Published in the Daily Mail 13th October 2020
I don’t really talk about myself in my writing as my public facing work is dedicated to education and advocacy on plant-based diets. However my personal and plant-based life collided with this sensationalised article, originally in the Times and later in the Daily Mail, on vegan diets at Cheltenham Ladies’ College.
I was a pupil at the Ladies College for 7 years. I often feel people judge me when I reveal that I went to one of the ‘poshest’ schools in the land. But my sister has told me to own it and say it as it was. I was a full music scholar so the school fees were not an issue and I got all my music lessons included, along side regular schooling. My parents always supported us to be the best we could be and for me my childhood was consumed with playing the piano and violin. This led to some amazing opportunities, including my first choice of school. I am even in touch with my amazing piano teacher from school days!
Back to my main point! I couldn’t let this story go without putting forward a counter viewpoint. There is just too much anti-vegan sentiment in the media and to get anything published you need a hook. See my letter in the Daily Mail from 13th October.
Full version with references
I was disappointed at sensationalised coverage of Cheltenham Ladies’ College decision to give regular blood tests to vegan children. I was a pupil at Cheltenham Ladies College from 1987–1994. At that time, my parents had to request vegetarian meals for me as I had never been keen on eating meat.
Eating disorders are a concern in adolescents with a prevalence of up to 13%. These disorders are indeed associated with restrictive eating habits but this does not equate to a vegan diet, which is increasingly being adopted by young people for ethical reasons. Nonetheless, the stereotype remains that both vegan and vegetarian diets are associated with a higher incidence of eating disorders even though the evidence for this is weak. More recent studies suggest that attitudes and behaviours towards food is similar for vegans and omnivores. Veganism amongst younger people is on the rise for reasons relating to animal justice and concerns for the environment with 10% of British children identifying as vegetarian or vegan. Both veganism and eating disorders are independently more common in females and one study examining the influence of the school on eating disorders found that they were more common in schools with higher proportion of female students and students with highly educated parents, both factors relevant to the Ladies’ College. Girls in particular feel pressured to look a certain way to fit in with societal expectation and this impacts on the risk of developing an eating disorder. This has been a concern for schools long before the rise in popularity of vegan diets with an article from 2002 already suggesting a widespread problem at Cheltenham Ladies’ College. Dr Adam Joiner, Psychiatrist adds ‘Veganism does not encourage or cause eating disorders. No dietary pattern leads to eating disorders. The cause of eating disorders is complex and multifactorial. Should a person who has an eating disorder adopt a vegan diet, it is most certainly not the lack of animal products causing an eating disorder’.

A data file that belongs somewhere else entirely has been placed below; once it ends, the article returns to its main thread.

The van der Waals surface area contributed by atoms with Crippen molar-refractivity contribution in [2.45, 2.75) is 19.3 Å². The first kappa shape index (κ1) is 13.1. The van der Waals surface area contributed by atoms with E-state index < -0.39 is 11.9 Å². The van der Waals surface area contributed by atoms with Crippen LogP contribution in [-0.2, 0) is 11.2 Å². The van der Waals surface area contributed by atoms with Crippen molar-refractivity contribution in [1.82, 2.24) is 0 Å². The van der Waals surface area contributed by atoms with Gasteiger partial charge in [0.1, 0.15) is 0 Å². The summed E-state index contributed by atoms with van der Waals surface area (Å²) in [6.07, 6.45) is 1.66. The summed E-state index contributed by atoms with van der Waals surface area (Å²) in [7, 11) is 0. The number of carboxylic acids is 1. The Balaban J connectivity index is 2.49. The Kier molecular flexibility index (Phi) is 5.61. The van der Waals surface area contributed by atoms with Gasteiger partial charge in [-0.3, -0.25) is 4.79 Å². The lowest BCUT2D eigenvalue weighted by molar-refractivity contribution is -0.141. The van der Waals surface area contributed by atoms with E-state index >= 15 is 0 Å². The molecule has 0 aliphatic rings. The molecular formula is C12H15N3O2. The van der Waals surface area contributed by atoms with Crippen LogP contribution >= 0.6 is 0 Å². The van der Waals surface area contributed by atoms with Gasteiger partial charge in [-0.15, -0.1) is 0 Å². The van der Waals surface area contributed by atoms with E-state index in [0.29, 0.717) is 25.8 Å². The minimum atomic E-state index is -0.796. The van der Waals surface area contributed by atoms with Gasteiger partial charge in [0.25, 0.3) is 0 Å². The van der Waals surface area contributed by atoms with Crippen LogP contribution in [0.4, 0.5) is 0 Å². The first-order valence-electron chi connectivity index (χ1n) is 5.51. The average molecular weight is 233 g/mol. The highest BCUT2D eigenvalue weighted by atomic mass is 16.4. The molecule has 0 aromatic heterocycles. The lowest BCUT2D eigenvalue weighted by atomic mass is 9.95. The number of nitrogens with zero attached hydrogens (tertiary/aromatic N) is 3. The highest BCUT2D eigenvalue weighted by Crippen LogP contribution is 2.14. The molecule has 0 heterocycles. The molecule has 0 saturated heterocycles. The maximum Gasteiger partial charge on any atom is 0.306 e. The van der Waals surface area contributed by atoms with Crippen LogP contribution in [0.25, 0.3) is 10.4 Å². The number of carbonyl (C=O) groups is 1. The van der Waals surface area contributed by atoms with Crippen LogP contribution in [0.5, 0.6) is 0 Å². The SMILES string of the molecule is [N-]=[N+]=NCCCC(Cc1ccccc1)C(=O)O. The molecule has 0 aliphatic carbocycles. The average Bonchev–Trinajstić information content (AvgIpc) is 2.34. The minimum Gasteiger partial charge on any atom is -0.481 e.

Veganism is a belief protected by the law in the same way as religious beliefs and a school such as the Cheltenham Ladies’ College should support vegans as they would Muslims who do not eat pork and only eat Halal meat and Hindu’s who are often vegetarians. The lack of provision of vegan meals at the school will certainly lead to nutritional deficiencies as vegans will not be able to obtain a balanced diet. The school needs to acknowledge and embrace the need to encourage more plant-based meals in line with the global shift that is required to mitigate the impact of climate change and ecological collapse. All the major dietetic associations, including the BDA in the UK, acknowledge a vegan diet is able to meet nutritional requirements for all age groups, including children. Studies show that vegan and vegetarian diets can support the normal growth and development of children. There are also a number of benefits for long-term health with vegan diets associated with lower risk of overweight and obesity, cardiovascular disease, type 2 diabetes and certain cancers. My memories of food at Cheltenham Ladies Colleges was biscuits daily at morning break with jam donuts on a Thursday. Daily puddings at lunchtime and cake at teatime. With only 18% of children eating 5 portions of fruits and vegetables a day in the UK, I do hope that the food at the Ladies’ College now reflects healthy eating guidelines which all emphasise the need for a whole food plant-predominate diet.